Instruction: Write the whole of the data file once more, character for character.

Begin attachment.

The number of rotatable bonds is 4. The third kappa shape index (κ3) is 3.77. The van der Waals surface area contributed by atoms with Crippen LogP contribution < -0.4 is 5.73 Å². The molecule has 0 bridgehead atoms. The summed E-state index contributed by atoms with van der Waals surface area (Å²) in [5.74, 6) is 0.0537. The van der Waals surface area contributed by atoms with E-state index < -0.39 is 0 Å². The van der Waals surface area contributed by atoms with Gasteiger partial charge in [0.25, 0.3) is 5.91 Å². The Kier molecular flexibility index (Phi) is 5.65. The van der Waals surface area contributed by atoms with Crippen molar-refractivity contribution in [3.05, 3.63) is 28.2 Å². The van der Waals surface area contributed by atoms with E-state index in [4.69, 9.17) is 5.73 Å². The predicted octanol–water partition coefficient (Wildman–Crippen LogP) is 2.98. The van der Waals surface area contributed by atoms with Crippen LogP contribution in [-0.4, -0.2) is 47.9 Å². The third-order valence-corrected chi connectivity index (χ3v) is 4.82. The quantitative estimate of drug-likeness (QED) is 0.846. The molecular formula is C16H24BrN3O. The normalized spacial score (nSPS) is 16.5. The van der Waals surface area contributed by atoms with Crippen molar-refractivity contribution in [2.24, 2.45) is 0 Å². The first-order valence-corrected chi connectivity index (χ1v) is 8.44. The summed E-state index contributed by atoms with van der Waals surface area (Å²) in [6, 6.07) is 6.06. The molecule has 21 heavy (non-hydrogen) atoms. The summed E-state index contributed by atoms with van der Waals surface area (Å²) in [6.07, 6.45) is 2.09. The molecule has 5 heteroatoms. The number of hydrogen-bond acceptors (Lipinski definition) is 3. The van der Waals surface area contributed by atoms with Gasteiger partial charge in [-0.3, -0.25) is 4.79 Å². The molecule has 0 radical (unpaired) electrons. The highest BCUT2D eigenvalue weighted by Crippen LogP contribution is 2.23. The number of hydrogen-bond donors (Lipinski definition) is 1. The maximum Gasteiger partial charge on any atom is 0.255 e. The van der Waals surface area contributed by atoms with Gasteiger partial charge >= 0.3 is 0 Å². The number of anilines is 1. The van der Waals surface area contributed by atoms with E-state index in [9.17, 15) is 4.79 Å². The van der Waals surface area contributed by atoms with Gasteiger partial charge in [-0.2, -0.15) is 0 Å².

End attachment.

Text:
The number of rotatable bonds is 4. The third kappa shape index (κ3) is 3.77. The van der Waals surface area contributed by atoms with Crippen LogP contribution < -0.4 is 5.73 Å². The molecule has 0 bridgehead atoms. The summed E-state index contributed by atoms with van der Waals surface area (Å²) in [5.74, 6) is 0.0537. The van der Waals surface area contributed by atoms with E-state index < -0.39 is 0 Å². The van der Waals surface area contributed by atoms with Gasteiger partial charge in [0.25, 0.3) is 5.91 Å². The Kier molecular flexibility index (Phi) is 5.65. The van der Waals surface area contributed by atoms with Crippen molar-refractivity contribution in [3.05, 3.63) is 28.2 Å². The van der Waals surface area contributed by atoms with E-state index in [4.69, 9.17) is 5.73 Å². The predicted octanol–water partition coefficient (Wildman–Crippen LogP) is 2.98. The van der Waals surface area contributed by atoms with Crippen LogP contribution in [-0.4, -0.2) is 47.9 Å². The third-order valence-corrected chi connectivity index (χ3v) is 4.82. The quantitative estimate of drug-likeness (QED) is 0.846. The molecular formula is C16H24BrN3O. The normalized spacial score (nSPS) is 16.5. The van der Waals surface area contributed by atoms with Crippen molar-refractivity contribution in [2.24, 2.45) is 0 Å². The first-order valence-corrected chi connectivity index (χ1v) is 8.44. The summed E-state index contributed by atoms with van der Waals surface area (Å²) in [6, 6.07) is 6.06. The molecule has 21 heavy (non-hydrogen) atoms. The summed E-state index contributed by atoms with van der Waals surface area (Å²) in [6.07, 6.45) is 2.09. The molecule has 5 heteroatoms. The number of hydrogen-bond acceptors (Lipinski definition) is 3. The van der Waals surface area contributed by atoms with Gasteiger partial charge in [-0.3, -0.25) is 4.79 Å². The molecule has 0 radical (unpaired) electrons. The highest BCUT2D eigenvalue weighted by Crippen LogP contribution is 2.23. The number of hydrogen-bond donors (Lipinski definition) is 1. The maximum Gasteiger partial charge on any atom is 0.255 e. The van der Waals surface area contributed by atoms with Gasteiger partial charge >= 0.3 is 0 Å². The number of anilines is 1. The van der Waals surface area contributed by atoms with E-state index in [9.17, 15) is 4.79 Å². The van der Waals surface area contributed by atoms with Gasteiger partial charge in [-0.2, -0.15) is 0 Å².